Sarah Kendzior is a writer and journalist I admire, for her ability to cut through the noise and get to the point. For her ability to pinpoint larger, more systemic issues which remain largely ignored by far too many. The View From Flyover Country is necessary reading. And, so is this.

Despite buying this book shortly after its release, I put off reading it for some time because I knew it would be too enraging and I was too fragile. I knew, in part, it would break me just a little bit more.

That’s quite something given where we have collectively been these last five years, how we got here and where we are headed.

However, finishing this book the morning after Trump was impeached for the second time, after a mere 10 of 207 House Republicans voted for that impeachment, has left me shattered.

Why?

Because many of those remaining 197 Representatives, all of whom swore an Oath to uphold and protect the US Constitution, despite having survived that horrid event and admitting during the debate that the President was directly responsible for inviting the siege and encouraging the attempt to overthrow the Legislative branch of the government, still voted against impeachment.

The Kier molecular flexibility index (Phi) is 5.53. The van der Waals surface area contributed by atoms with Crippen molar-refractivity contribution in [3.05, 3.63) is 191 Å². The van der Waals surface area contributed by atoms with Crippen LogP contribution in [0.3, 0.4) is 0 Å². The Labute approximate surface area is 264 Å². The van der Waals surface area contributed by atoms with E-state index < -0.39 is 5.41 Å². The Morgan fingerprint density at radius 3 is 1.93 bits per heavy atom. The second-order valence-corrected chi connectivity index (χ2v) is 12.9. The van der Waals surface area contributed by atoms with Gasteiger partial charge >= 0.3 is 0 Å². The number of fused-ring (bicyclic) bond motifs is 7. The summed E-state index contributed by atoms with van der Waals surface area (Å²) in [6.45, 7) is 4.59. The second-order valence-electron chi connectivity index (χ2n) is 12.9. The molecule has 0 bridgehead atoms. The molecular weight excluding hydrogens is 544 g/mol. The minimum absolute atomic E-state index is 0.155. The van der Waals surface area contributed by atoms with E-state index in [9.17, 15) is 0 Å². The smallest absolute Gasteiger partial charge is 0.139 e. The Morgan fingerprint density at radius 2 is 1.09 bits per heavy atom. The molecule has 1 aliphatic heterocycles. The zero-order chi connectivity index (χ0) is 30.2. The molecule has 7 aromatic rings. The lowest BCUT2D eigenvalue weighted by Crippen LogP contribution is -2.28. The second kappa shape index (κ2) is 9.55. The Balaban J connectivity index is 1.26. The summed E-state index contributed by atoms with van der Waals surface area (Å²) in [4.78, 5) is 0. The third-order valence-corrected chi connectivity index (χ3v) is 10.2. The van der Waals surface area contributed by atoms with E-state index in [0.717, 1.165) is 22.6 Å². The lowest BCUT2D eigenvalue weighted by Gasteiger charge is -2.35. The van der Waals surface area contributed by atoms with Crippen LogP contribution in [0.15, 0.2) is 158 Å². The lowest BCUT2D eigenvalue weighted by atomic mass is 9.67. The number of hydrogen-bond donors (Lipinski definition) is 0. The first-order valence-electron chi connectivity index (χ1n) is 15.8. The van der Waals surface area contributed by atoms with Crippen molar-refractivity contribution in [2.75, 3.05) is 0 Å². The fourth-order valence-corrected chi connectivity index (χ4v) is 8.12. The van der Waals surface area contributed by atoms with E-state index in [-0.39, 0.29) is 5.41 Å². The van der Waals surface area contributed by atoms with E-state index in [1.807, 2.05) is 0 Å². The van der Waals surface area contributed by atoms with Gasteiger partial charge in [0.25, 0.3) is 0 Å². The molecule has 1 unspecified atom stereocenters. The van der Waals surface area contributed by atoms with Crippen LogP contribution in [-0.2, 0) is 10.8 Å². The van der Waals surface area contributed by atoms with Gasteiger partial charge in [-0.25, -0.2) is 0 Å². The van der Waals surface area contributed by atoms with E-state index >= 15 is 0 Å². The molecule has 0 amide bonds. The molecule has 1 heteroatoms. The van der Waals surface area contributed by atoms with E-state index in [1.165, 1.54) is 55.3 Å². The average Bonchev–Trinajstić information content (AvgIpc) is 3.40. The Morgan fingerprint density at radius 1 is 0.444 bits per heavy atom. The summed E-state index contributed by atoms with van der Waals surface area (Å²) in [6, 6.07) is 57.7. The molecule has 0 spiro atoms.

Because, yet, another smoking gun from the President himself was ignored. And, whilst individuals in positions to hold him accountable, individuals who feel he is not fit to lead or occupy the Oval Office, watched him hold that smouldering gun and refused to use the very tools in place to preserve the rule of law and those precious checks and balances they claim to hold up as so sacred.